Finally, I read David Bowie’s Bookshelf by John O’Connell and Bowie’s entry into Melville House’s The Last Interview series. O’Connell tasked himself with exploring the top hundred books that Bowie blogged about on his website. Again, Bowie was famously a voluminous reader and legendarily traveled with a giant portable library that contained up to 1400 books at any given time. It is no surprise that writing about the hundred books and contextualizing them in the time they were written, what they contain, and the way in which they contributed to the life and art of such an important person is not only an important task but an enormous one. What’s even cooler is that O’Connell added an additional complimentary selection and musical Bowie accompaniment with each essay. Worth the read – I am going to start chipping away at the surprisingly long list of books I haven’t read yet on the list. Of course, I will be writing about that experience as I go, hoping that some of his magic rubs off on me. The Last Interview is a great book that not only contains the last interview (spoiler: it isn’t even that much of a remarkable one), but also contains his first at only sixteen years old pulling a social experiment prank that the BBC covered, a great interview between Bowie and Alexander McQueen, and several others at various points in his career (including one in essay-form) that show a man who is artistically explosive, interpersonally sound, terribly funny, and honestly the truly great human being he was known to be. He is a normal guy who prioritized his passions and went for it in everything he did. He would just as quickly work with other famous musicians as he would pull in smaller unknown artists simply for the experience, and as such, reflected quite a bit on his humanity, his mistakes, his refusal to compromise, and his overall exploration of everything his one life had to offer. After reading both, I am certain we would have gotten along magnificently, and miss him and his work even more than ever. Watching him step through that door one more time for a visit was a beautiful experience, and as more comes out, I will greedily gobble up whatever I can.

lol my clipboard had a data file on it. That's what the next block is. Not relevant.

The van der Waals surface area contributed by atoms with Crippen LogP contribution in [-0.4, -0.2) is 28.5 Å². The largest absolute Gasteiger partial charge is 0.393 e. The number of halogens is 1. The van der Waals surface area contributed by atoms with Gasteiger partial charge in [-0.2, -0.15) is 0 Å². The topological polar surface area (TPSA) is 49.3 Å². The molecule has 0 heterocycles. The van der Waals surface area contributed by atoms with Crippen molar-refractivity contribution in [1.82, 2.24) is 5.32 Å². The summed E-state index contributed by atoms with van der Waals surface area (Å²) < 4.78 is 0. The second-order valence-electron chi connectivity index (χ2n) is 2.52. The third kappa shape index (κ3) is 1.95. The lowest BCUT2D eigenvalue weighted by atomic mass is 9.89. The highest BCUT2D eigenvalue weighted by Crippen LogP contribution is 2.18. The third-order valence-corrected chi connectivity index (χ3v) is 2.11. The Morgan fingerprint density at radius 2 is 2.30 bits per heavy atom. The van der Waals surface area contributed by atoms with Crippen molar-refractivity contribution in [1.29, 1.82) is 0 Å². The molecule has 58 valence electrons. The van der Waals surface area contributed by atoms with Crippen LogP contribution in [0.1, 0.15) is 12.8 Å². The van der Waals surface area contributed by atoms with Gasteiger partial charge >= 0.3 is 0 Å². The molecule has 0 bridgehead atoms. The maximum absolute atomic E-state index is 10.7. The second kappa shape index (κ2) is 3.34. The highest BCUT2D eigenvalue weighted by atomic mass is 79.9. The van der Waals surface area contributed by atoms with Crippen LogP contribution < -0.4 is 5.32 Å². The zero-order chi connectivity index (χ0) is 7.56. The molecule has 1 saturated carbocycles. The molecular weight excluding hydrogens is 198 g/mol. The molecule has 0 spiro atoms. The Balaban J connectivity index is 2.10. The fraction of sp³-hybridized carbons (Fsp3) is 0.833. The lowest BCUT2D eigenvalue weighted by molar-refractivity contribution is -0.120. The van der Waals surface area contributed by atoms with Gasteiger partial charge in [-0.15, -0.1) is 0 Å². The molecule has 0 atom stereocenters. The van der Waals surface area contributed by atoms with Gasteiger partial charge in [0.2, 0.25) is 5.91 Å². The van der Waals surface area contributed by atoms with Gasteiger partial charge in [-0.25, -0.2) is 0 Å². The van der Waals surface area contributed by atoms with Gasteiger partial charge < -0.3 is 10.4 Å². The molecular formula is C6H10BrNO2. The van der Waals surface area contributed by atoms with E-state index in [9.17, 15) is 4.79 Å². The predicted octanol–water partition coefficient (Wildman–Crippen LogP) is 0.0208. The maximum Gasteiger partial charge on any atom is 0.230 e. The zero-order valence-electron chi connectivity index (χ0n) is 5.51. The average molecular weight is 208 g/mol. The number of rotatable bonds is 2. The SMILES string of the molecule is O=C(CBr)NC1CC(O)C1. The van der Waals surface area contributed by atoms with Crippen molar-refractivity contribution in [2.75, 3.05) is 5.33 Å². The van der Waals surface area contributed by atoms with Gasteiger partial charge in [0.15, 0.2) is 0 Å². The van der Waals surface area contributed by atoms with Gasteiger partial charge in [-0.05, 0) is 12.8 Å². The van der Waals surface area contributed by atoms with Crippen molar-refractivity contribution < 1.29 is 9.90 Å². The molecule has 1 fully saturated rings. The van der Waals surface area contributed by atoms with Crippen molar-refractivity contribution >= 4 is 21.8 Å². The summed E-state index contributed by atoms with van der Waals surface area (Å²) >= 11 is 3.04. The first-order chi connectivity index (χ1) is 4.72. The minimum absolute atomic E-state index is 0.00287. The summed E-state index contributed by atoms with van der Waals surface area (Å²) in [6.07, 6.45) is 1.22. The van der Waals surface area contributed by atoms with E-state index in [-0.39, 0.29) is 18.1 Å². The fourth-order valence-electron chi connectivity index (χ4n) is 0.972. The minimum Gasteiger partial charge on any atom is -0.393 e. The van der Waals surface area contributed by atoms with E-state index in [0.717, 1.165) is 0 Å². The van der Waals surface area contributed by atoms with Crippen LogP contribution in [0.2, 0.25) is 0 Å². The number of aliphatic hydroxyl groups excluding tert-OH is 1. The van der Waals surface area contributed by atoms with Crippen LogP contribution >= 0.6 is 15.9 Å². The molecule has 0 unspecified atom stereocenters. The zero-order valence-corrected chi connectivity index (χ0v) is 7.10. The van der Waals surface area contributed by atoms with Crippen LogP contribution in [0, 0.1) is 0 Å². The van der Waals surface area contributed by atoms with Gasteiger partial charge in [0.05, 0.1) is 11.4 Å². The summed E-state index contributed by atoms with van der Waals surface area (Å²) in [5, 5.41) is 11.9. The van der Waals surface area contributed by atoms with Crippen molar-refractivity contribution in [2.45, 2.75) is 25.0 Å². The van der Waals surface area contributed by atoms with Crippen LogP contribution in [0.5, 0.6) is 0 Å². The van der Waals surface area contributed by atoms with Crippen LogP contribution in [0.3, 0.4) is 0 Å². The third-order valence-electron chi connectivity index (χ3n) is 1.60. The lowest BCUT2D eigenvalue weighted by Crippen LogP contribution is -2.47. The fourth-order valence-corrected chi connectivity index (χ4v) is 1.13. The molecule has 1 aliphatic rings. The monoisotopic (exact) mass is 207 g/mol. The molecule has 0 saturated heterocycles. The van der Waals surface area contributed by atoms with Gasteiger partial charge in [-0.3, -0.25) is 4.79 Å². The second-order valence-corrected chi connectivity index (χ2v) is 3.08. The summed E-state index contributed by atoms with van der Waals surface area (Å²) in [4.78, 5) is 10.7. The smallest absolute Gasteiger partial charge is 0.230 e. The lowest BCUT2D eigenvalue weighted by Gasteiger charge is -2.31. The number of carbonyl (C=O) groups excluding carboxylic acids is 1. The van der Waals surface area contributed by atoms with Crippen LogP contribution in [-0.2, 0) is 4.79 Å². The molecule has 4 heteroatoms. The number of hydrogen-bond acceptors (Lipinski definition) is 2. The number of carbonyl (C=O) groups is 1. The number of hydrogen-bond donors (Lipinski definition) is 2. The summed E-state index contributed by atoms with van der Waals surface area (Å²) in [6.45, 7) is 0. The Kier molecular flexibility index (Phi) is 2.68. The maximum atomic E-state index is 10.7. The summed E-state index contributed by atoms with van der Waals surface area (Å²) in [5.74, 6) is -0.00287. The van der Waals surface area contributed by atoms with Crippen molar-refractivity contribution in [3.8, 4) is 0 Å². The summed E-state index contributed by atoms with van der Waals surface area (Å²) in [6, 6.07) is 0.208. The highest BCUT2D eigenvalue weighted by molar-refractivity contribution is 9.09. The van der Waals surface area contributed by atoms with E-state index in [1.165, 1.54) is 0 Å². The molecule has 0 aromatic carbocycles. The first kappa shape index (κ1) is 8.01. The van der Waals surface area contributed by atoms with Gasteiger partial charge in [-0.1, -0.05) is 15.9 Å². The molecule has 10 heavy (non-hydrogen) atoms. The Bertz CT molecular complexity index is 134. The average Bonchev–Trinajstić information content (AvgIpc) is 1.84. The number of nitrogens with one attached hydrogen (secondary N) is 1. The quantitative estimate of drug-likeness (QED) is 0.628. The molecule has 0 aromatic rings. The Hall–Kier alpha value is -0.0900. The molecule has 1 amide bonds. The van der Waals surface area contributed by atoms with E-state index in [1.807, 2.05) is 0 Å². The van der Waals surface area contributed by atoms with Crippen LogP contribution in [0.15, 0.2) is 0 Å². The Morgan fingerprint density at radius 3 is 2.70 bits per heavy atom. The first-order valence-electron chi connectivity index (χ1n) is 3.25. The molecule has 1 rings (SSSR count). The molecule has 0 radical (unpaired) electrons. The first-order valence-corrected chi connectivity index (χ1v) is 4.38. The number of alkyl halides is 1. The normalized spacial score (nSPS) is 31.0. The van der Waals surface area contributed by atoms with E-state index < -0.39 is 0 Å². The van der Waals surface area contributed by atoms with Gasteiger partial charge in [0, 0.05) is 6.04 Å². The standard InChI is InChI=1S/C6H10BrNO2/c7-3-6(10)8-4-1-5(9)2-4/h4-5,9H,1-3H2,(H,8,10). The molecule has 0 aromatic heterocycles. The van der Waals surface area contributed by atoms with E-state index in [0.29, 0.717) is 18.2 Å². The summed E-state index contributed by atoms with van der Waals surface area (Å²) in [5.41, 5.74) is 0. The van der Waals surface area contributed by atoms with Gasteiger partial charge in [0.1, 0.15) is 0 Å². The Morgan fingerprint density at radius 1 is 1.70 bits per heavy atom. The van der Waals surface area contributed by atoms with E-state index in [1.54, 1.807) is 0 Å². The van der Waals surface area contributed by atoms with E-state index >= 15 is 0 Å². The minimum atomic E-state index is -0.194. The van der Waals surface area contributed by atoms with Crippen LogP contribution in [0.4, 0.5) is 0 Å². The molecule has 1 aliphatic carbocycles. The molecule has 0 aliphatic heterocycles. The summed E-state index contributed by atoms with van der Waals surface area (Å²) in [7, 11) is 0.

For the moment, the Duke will rest in the stars. We will look up with gratitude that we walked the earth at the same time, in awe and appreciation for the art he brought to us.
* This review of Always Crashing In The Same Car originally appeared at The Collidescope.